A Cassowary exhibit was built behind the scenes in anticipation of the arrival of a new male from Australia Zoo who was to be paired with our female , “Macca”.
The new male Cassowary, “Chuck”, arrived mid last year and settled in well. Cassowaries are territorial and solitary animals, only coming together to mate, so we couldn’t just put Chuck and Macca together straight away. Instead we took things slowly to ensure everything went smoothly for both birds.
Initially the birds were placed in yards next to each other with shade cloth covering the fences so they could hear and smell each other, but not see one another. As the birds became more comfortable we unravelled parts of the shade cloth so they could get a look at their next door neighbour. We observed their behaviour and watched for signs of aggression, which is their way of telling us they’re not happy with the situation, but all signs looked good!
After advice from other Cassowary keepers in Queensland and NSW, we decided to take the big step and put the birds together. The birds had access to both sides of the exhibit which gave them the safety option of getting away from one another. We could also intervene and separate them with a gate system if necessary. Luckily there was no need, Chuck and Macca spent the day together in the same exhibit, but had separate areas overnight. We did this for about a month, constantly monitoring their behaviour before leaving them in the same area for their first night together.
Thanks to these supervised dates, Macca laid four eggs and once she had finished laying we separated her from Chuck and left him to incubate the eggs, emulating the wild behaviours of the species. Unfortunately, Chuck didn’t show much interest in the eggs, he obviously knew something we didn’t, because it was soon discovered that they were infertile.
Not to be deterred, we placed the birds back together to try for a second clutch, however Macca showed signs of aggression and started to moult which is an indication that the breeding season for the pair was over. Although this was a bit of a setback for this season, all the behaviours that we observed since their introduction are positive signs for next breeding season.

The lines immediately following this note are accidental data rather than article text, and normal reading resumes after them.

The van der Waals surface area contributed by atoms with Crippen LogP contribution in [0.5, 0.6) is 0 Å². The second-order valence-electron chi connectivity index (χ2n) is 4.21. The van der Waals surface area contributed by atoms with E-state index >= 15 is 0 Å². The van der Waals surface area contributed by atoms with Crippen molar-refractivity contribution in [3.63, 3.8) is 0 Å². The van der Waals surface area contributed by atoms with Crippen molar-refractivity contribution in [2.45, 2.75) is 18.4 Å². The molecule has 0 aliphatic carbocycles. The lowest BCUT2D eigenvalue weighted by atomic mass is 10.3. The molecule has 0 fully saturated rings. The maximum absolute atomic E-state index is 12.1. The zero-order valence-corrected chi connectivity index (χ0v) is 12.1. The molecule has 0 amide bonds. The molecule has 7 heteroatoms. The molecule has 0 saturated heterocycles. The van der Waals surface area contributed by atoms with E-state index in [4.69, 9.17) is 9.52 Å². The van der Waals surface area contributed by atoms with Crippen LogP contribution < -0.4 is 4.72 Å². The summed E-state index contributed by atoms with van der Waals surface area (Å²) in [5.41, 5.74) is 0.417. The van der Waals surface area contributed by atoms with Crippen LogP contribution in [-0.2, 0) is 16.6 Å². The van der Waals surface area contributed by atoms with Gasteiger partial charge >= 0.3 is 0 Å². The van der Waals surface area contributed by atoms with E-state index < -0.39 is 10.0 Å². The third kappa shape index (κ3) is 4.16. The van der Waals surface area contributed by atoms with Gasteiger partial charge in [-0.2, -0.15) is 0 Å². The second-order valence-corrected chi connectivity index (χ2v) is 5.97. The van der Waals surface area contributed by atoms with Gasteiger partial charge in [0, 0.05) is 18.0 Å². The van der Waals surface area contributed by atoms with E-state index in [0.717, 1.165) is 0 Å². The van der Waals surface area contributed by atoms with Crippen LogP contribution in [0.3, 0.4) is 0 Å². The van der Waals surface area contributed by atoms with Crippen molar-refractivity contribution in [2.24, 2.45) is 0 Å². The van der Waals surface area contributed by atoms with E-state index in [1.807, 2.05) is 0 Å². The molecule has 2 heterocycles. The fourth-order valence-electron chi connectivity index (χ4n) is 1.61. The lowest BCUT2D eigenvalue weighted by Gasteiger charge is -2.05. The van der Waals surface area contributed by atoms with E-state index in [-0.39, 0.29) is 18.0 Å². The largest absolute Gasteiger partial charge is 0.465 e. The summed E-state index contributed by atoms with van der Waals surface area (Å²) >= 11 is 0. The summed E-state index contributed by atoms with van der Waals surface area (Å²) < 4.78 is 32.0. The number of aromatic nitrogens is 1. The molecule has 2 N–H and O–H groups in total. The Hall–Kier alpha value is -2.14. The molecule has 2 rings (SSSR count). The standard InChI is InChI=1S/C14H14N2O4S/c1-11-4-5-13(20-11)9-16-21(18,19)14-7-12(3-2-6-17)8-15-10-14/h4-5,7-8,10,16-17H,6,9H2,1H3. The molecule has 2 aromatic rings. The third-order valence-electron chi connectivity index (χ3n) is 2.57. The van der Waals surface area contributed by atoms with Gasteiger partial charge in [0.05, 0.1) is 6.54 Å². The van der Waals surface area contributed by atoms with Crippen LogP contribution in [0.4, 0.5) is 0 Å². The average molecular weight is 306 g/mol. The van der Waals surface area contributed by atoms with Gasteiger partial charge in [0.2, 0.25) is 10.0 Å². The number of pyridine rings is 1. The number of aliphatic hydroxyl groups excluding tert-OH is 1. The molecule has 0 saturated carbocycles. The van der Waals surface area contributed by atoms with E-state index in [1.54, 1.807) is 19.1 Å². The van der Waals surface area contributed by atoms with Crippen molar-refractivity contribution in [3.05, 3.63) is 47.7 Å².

It is not uncommon for a new pair of Cassowaries not to breed successfully in their first year, and Chuck is a young male, so we have our fingers crossed for next time round.
Threats to Cassowaries
- Habitat loss and fragmentation: Natural causes like cyclones that frequent the northern parts of Queensland and land clearing for residential settlement and agricultural expansion.
- Fencing in their wild habitat: Interrupts the movement of the birds causing the birds to become trapped and display endless pacing. Also prevents the birds from reaching different parts of their habitat and finding a mate.
- Road kill: This is the number one cause of adult cassowary deaths with an average of four killed every year just from car strikes alone.
- Dogs and pigs: Unrestrained dogs have been known to kill juvenile cassowaries and feral pigs impact the cassowary’s habitat.
Why are they important
Cassowaries are referred to as a “Keystone Species”. They are crucial to rainforest diversity because they are the only animals capable of distributing the seeds of more than 70 species of trees and plants whose fruits are too large for any other forest dwelling animal to eat and relocate. The Cassowary has a very rapid digestive system and strong enzymes in its stomach it is also able to eat smaller seeds that are toxic to other animals. This results in a further 80 plants species able to germinate because of the Cassowary passing theses seeds through its digestive system.
What can you do to help
These organisations are based in Mission Beach and the Daintree, North Queensland, and are always looking for volunteers to get involved in tree planting days and money donations to support habitat conservation and restoration as well as cassowary care and rehabilitation.
By Brooke Taylor, Cassowary Keeper